DCR land management review gets sixth public airing

  • State and local politicians and representatives from the Department of Conservation and Recreation tour a parcel of new DCR land off Birnam Road in Northfield in 2016. Residents from across the state, including some locally, joined DCR on Wednesday evening for the last of six public meetings to discuss the 10-year review of the state agency’s land management guidelines. STAFF FILE PHOTO/PAUL FRANZ

Staff Writer
Published: 9/16/2022 3:53:44 PM
Modified: 9/16/2022 3:53:15 PM

Residents from across the state, including some locally, joined the Department of Conservation and Recreation Wednesday evening for the last of six public meetings to discuss the 10-year review of the state agency’s land management guidelines.

The review comes 10 years after DCR established three land designations — reserves, parklands and wetlands — each of which carry guidelines for management to reflect their different needs. The review aims to solicit feedback on the clarity of these guidelines, how they work in practice, and how to be responsive to climate resiliency needs, according to DCR Project Manager Jessica Rowcroft.

Over the last six weeks, feedback from the public has included making climate a focus, ensuring accessible trails are present through all three designations, stopping the management of nature and allowing it to manage itself, educating the public about how foresters make decisions, and the need for more research, such as biological surveys.

After about an hour of providing background on the 10-year review and where DCR is now, the group of roughly 50 participants were broken up into different groups to provide additional input.

“There should be an expanded definition of reserves to cover all of the areas, to give them greater protection against logging,” participant Nancy Polan commented. “Not that I’m against logging, but I think it’s time to stop unnecessary logging in our public lands, which really only represents a small portion of our state forests. I’d like to see private forests the center for logging.”

Polan noted that every time a tree is cut, it begins releasing carbon dioxide into the atmosphere while ceasing to remove carbon from the soil.

“DCR is not really operating under the assumption that we are in the middle of a climate emergency,” she said. “(It’s) not operating under the timeline for CO2 emission reduction that we need to meet.”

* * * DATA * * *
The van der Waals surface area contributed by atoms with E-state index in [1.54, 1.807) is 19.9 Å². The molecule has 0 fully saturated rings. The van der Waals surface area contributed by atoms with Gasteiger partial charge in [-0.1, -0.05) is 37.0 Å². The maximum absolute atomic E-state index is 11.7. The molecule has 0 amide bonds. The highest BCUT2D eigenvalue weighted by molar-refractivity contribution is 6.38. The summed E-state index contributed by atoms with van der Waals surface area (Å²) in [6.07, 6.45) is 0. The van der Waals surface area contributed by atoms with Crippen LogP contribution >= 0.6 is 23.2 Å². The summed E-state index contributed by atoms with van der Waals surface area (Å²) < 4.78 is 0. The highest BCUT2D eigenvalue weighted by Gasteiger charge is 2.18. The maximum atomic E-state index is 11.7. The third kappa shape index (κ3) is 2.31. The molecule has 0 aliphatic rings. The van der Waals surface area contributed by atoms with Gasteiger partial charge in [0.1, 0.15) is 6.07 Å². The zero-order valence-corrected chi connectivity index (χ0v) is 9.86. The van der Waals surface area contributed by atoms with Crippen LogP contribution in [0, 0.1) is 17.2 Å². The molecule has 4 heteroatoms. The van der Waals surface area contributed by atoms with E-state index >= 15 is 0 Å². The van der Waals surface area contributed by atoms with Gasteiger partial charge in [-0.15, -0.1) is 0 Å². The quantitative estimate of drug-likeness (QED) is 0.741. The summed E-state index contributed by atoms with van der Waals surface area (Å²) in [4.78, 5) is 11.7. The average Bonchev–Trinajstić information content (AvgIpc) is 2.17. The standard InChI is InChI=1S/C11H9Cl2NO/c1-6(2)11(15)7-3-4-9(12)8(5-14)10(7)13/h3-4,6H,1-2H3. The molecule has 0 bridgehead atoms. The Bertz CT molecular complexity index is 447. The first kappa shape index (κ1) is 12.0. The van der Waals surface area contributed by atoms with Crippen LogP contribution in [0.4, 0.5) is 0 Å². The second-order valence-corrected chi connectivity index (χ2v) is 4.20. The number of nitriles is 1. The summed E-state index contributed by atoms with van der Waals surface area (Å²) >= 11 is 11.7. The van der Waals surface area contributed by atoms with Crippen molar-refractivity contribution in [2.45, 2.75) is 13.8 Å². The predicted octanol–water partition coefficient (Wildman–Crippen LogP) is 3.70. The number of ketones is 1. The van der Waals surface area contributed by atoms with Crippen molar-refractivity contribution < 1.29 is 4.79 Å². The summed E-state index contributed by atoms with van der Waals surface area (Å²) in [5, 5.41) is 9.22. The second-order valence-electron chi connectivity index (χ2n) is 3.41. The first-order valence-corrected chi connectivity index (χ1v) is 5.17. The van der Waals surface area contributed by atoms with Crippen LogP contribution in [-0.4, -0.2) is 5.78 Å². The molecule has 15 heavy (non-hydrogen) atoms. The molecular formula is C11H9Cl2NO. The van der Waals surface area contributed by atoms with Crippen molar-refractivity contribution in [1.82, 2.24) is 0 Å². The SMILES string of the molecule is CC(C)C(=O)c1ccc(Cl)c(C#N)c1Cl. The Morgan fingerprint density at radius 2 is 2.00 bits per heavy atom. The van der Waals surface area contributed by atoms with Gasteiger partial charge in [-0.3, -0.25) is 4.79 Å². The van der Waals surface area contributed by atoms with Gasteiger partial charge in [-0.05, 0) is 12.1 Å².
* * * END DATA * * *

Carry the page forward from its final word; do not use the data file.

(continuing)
Fred Heyes, another participant at Wednesday’s meeting, said he understood the concern for meeting the 2050 climate goals, but as a forester, he shared a different perspective.

“It’s fine to talk about storing (carbon) now, but we need a long-term program to allow us to sequester it,” he said. “I’m in support of continued management of a wide range of age classes. I certainly believe large trees store more carbon than a small tree, but a forest of just large trees has less carbon storage than a forest of medium-age trees. If you measure the forest rather than the individual tree, from our point of view, we believe we’re managing correctly on our land.”

Heather Clish asked for clarification on the definition of “exemplary forestry,” and suggested that in the DCR’s review of its guidelines, it is more clearly defined. She also said that, with respect to logging, “it’s critical (DCR) do more research.”

Returning to the subject of forestry and logging, Polan asked for additional accounting for trees that are logged on DCR property.

“Maybe you are keeping track, but the public isn’t aware of it,” she said. “I’m thinking, for example, of the fact that many of the trees logged in the state end up being converted to wood pellets for biomass. Biomass is incredibly terrible for increasing CO2 into the atmosphere.”

She added that it’s time for all DCR facilities to be equipped with solar, wind or geothermal energy.

“Forget this biomass stuff; that has to be stopped immediately,” Polan said.

Peter Church, director of forest stewardship for DCR, said following the public comment stage, the next step will be to develop a draft of the land management guidelines to send to the DCR commissioner for review.

Sept. 28 deadline

Additional feedback is encouraged, with a Sept. 28 deadline for comments. Comments may be submitted online at mass.gov/dcr/public-comment.

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